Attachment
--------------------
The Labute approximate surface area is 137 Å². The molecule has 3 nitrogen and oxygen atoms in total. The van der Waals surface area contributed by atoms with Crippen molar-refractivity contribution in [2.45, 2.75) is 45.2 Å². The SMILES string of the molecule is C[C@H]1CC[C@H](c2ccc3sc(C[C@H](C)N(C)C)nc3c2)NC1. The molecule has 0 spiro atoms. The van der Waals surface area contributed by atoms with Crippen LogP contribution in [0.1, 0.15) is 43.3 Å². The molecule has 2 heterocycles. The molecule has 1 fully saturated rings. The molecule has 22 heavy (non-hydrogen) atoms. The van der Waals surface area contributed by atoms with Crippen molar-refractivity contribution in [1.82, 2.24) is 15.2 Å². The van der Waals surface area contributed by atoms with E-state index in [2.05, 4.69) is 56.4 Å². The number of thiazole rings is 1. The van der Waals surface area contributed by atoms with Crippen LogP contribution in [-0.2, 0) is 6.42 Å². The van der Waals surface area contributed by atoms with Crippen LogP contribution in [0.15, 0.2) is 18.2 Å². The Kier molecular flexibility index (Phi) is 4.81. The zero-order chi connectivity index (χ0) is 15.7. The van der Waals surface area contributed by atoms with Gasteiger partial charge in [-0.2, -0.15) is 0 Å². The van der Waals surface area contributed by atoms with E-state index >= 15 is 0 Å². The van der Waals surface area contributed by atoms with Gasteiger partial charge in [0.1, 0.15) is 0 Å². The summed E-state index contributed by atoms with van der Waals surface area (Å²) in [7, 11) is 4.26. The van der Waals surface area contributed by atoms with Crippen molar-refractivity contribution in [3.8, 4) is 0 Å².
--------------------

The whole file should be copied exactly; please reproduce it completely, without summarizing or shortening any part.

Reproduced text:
The Labute approximate surface area is 137 Å². The molecule has 3 nitrogen and oxygen atoms in total. The van der Waals surface area contributed by atoms with Crippen molar-refractivity contribution in [2.45, 2.75) is 45.2 Å². The SMILES string of the molecule is C[C@H]1CC[C@H](c2ccc3sc(C[C@H](C)N(C)C)nc3c2)NC1. The molecule has 0 spiro atoms. The van der Waals surface area contributed by atoms with Crippen LogP contribution in [0.1, 0.15) is 43.3 Å². The molecule has 2 heterocycles. The molecule has 1 fully saturated rings. The molecule has 22 heavy (non-hydrogen) atoms. The van der Waals surface area contributed by atoms with Crippen molar-refractivity contribution in [1.82, 2.24) is 15.2 Å². The van der Waals surface area contributed by atoms with E-state index in [2.05, 4.69) is 56.4 Å². The number of thiazole rings is 1. The van der Waals surface area contributed by atoms with Crippen LogP contribution in [-0.2, 0) is 6.42 Å². The van der Waals surface area contributed by atoms with Crippen LogP contribution in [0.15, 0.2) is 18.2 Å². The Kier molecular flexibility index (Phi) is 4.81. The zero-order chi connectivity index (χ0) is 15.7. The van der Waals surface area contributed by atoms with Gasteiger partial charge in [-0.2, -0.15) is 0 Å². The van der Waals surface area contributed by atoms with E-state index >= 15 is 0 Å². The van der Waals surface area contributed by atoms with Gasteiger partial charge in [0.1, 0.15) is 0 Å². The summed E-state index contributed by atoms with van der Waals surface area (Å²) in [7, 11) is 4.26. The van der Waals surface area contributed by atoms with Crippen molar-refractivity contribution in [3.8, 4) is 0 Å².